Some brain training games suggest they’ll help raise your IQ, but the evidence for benefits in daily life are far from solid.

The premise behind "cognitive training" is that the brain is like a muscle — use it or lose it. Just as working up a sweat flexes and trains the body, the mental exercise of brain games is said to improve learning and memory.

"My cognitive function feels sharper," said Ari Rabinovitch, a fan of brain games in Toronto. He figures if he’s going to spend time playing games, why not make it a challenge?

Tanya Mitchell, vice-president of research and development at LearningRx in Colorado Springs, Colo., said about 75 per cent of the firm's clients are struggling school-aged children and the rest are adults who have had a brain injury, stroke, cancer or difficulty in their career and want to regain lost skills.

"Researchers understand that the brain is plastic," said Mitchell. "A lot of times, they don’t understand how to improve the skill. It’s sort of the Wild West of the industry right now."

Evidence lacking

Richard Haier is a professor emeritus of pediatrics at the University of California, Irvine, where he uses brain imaging to study learning, memory, and intelligence.

"There's no evidence at all that any of these brain training games — or any brain training at all — will actually increase your intelligence," Haier said.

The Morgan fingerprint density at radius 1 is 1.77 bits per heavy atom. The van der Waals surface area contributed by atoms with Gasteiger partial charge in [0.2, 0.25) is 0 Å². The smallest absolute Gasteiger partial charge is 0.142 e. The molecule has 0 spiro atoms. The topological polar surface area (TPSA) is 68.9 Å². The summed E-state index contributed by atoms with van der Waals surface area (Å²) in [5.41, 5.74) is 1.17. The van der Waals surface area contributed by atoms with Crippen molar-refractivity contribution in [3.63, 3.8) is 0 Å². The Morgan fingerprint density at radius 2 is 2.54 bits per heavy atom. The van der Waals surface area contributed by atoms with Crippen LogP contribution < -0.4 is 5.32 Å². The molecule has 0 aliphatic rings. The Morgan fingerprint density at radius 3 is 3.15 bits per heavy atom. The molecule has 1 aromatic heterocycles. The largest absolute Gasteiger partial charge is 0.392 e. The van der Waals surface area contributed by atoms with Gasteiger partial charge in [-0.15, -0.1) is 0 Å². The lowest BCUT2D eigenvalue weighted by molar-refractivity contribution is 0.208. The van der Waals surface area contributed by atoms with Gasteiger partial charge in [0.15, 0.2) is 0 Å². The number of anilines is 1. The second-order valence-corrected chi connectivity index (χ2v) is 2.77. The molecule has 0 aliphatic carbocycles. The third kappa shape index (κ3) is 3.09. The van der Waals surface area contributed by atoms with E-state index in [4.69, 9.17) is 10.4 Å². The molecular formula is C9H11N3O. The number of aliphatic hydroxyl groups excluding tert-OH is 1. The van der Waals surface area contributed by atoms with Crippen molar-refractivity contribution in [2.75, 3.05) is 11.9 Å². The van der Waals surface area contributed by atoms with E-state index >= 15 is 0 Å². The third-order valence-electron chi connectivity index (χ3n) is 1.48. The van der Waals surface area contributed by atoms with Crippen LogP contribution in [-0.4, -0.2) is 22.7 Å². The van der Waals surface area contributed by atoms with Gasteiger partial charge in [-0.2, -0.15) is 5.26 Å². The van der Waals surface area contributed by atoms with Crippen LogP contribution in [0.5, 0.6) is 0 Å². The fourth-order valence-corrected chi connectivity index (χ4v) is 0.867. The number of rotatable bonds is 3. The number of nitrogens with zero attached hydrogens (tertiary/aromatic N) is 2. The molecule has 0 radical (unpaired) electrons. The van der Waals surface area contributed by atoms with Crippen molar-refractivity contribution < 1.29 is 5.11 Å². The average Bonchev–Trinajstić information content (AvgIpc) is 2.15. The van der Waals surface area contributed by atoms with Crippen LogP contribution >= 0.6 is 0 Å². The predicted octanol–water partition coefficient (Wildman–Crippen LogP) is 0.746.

Avi Rabinovitch

Avi Rabinovitch plays a brain game at a Toronto coffee shop. 'I'm having fun with it.' (CBC)

There are studies that suggest games can increase the brain’s processing speed by about 100 milliseconds.

"I’m not sure that this increase in speed of mental processes generalizes to any other task, other than the tasks you've been trained on," Haier cautioned. "The evidence that it generalizes to any aspect of your daily life is really unproven."

Most of the results and testimonials haven’t been independently confirmed in large, high-quality experiments in a lab.

Whether brain training might slow down the normal effects of aging on the brain is more of an open question, Haier said.

Rabinovitch said that despite the lack of evidence, he’ll keep playing.

"If it really doesn't train my brain to be any smarter or sharper, I'm having fun with it."

With files from CBC's Kim Brunhuber